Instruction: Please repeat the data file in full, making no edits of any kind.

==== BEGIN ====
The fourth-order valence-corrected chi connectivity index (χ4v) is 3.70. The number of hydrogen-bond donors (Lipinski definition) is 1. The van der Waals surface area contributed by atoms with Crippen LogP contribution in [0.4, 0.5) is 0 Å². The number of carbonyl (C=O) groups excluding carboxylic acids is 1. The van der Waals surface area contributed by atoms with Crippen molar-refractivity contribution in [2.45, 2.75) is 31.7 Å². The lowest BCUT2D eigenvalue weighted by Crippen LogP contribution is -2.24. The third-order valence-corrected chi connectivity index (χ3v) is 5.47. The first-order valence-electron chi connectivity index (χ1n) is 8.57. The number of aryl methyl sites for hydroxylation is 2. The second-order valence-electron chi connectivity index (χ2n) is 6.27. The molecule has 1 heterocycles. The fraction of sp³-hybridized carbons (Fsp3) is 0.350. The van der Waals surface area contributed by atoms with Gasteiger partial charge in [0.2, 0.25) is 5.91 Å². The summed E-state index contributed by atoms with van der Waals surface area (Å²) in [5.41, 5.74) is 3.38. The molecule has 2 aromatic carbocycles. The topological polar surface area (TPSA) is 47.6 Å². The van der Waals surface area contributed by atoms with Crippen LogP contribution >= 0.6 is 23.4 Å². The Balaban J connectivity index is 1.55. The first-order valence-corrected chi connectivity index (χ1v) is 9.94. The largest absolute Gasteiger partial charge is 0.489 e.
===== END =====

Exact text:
The fourth-order valence-corrected chi connectivity index (χ4v) is 3.70. The number of hydrogen-bond donors (Lipinski definition) is 1. The van der Waals surface area contributed by atoms with Crippen LogP contribution in [0.4, 0.5) is 0 Å². The number of carbonyl (C=O) groups excluding carboxylic acids is 1. The van der Waals surface area contributed by atoms with Crippen molar-refractivity contribution in [2.45, 2.75) is 31.7 Å². The lowest BCUT2D eigenvalue weighted by Crippen LogP contribution is -2.24. The third-order valence-corrected chi connectivity index (χ3v) is 5.47. The first-order valence-electron chi connectivity index (χ1n) is 8.57. The number of aryl methyl sites for hydroxylation is 2. The second-order valence-electron chi connectivity index (χ2n) is 6.27. The molecule has 1 heterocycles. The fraction of sp³-hybridized carbons (Fsp3) is 0.350. The van der Waals surface area contributed by atoms with Gasteiger partial charge in [0.2, 0.25) is 5.91 Å². The summed E-state index contributed by atoms with van der Waals surface area (Å²) in [5.41, 5.74) is 3.38. The molecule has 2 aromatic carbocycles. The topological polar surface area (TPSA) is 47.6 Å². The van der Waals surface area contributed by atoms with Crippen LogP contribution >= 0.6 is 23.4 Å². The Balaban J connectivity index is 1.55. The first-order valence-corrected chi connectivity index (χ1v) is 9.94. The largest absolute Gasteiger partial charge is 0.489 e.